I heard a light thunk late yesterday afternoon while cooking dinner and thought a crow had landed on the panels. They do that sometimes. Muffin looked up from the heating pad but figured it didn’t warrant getting up.
I heard it again a few minutes later; Muffin got up and I looked outside. The pick mattock had fallen over from where I’d leaned it against the van and a small multicolored cord was wrapped around the curved, fishhooky head. I could hear a mild ruckus and thought maybe a balloon clump had escaped a child’s birthday party and was blowing around under the van.
The cord turned out to be a leash and the balloons turned out to be an ill-tempered Chihuahua wearing a sweater. I reeled in the dog and heard someone walking up from the other side of the van. It wasn’t the owner, but rather a camper who was trying to find the dog. Let’s call her Tall Boy because she was holding a tall boy in a coozie.
The dog snapped at me a couple times but I scooped her from underneath and she (Sadie, as it said on her tag) settled down. I attempted to hand the football off to the dog-searcher who (unbeknownst to me at this time) was actually afraid of dogs. My own dogbeest was losing her mind inside the van due to the proximity of Strange Dog and dinner was cooking so I wasn’t going to be on Team Let’s-Find-the-Owner. I set the package down and handed Tall Boy the leash and fully expected it to be over.
Narrator voice: "It was _not_ over." > >
Tall Boy wanted to discuss the next steps and tell me a half-dozen times she couldn’t have slept knowing the dog was Out There. She seemed unfamiliar with how to walk with a dog on a leash. I wasn’t putting the pieces together yet but I had the distinct feeling this wasn’t going to end any time soon.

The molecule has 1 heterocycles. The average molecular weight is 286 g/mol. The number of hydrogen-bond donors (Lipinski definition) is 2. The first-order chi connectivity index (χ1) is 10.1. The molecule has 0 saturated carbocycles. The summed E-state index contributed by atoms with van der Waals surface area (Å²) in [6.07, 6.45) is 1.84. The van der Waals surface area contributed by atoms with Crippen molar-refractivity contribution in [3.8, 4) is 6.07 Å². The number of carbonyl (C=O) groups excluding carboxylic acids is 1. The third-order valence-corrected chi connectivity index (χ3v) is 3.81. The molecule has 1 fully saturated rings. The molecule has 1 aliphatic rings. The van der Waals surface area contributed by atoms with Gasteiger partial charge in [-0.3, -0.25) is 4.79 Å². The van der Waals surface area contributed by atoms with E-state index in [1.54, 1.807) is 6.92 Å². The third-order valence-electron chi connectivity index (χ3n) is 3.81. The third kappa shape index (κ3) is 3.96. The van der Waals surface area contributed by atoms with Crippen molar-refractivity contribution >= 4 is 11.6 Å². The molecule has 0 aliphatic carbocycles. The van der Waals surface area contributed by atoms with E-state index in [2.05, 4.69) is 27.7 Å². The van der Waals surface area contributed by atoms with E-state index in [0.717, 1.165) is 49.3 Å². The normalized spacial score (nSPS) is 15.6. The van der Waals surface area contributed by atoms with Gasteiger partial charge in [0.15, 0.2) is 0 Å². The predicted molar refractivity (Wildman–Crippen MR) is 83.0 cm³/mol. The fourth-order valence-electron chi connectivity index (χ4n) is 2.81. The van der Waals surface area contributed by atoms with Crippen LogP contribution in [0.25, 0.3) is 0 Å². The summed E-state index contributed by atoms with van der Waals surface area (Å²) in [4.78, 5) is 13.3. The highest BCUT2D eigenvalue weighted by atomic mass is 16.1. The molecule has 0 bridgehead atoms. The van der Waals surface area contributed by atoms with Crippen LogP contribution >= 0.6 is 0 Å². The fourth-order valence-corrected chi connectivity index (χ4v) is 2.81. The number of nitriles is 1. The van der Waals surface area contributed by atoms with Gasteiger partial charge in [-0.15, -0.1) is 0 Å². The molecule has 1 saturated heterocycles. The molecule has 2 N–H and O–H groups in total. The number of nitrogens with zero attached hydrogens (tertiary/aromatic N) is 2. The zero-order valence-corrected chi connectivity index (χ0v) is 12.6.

During one of Sadie’s tasmanian devil spin-frenzies I noticed the backside of her tag had a telephone number on it, but I couldn’t read it without being bit. My gloves were just inside the door but so was Muffin, who hadn’t had her evening kibble yet and who, coincidentally I’m sure, seemed keenly interested in the snack-sized visitor The wind was chilly, I was wearing a tshirt (heated by the inside cooking) and quickly losing my dedication to the program. I love dogs as much as the next guy but IMO I had handed the recovered animal over to the searcher: “you have the conn”.
About this time a pickup arrived. It was yet another person involved in the search. Brown Beanie (do I have to spell it out?) and Tall Boy discussed the next step at some length. Since this was happening in my campsite I didn’t think it polite to walk off and resume cooking. Tall Boy blurted a few times that she’d been attacked by a dog once, and referred to the dog many times as traumatized. I’m no psychologist (of humans or canines) but Sadie seemed to be of average temperament for a Chihuahua* and the repeated claims of trauma seemed more like projection.
Beanie got bit a couple of times picking up the dog but was at least wearing mittens. Yet another pickup arrived and this one was Sadie’s owner. Diagnoses of traumatized were relayed another 3-4 times to the owner and by now I was starting to get a bit traumatized, or at least mildly annoyed at the drama.
When the dog was safely in the hands of the owner I returned to the camper and resumed cooking. The dog rescue drama crew stayed in the campsite a few more minutes then drove off.
*Yes, I know that not all Chihuahuas are foul-tempered and/or demon-possessed. For example, I worked with superchill Pepe at the shelter and was extremely fond of him:
The timing was wrong for an adoption as I was still working full-time. I did have a few aberrant thoughts about trying to hide a pet carrier under my desk in the office.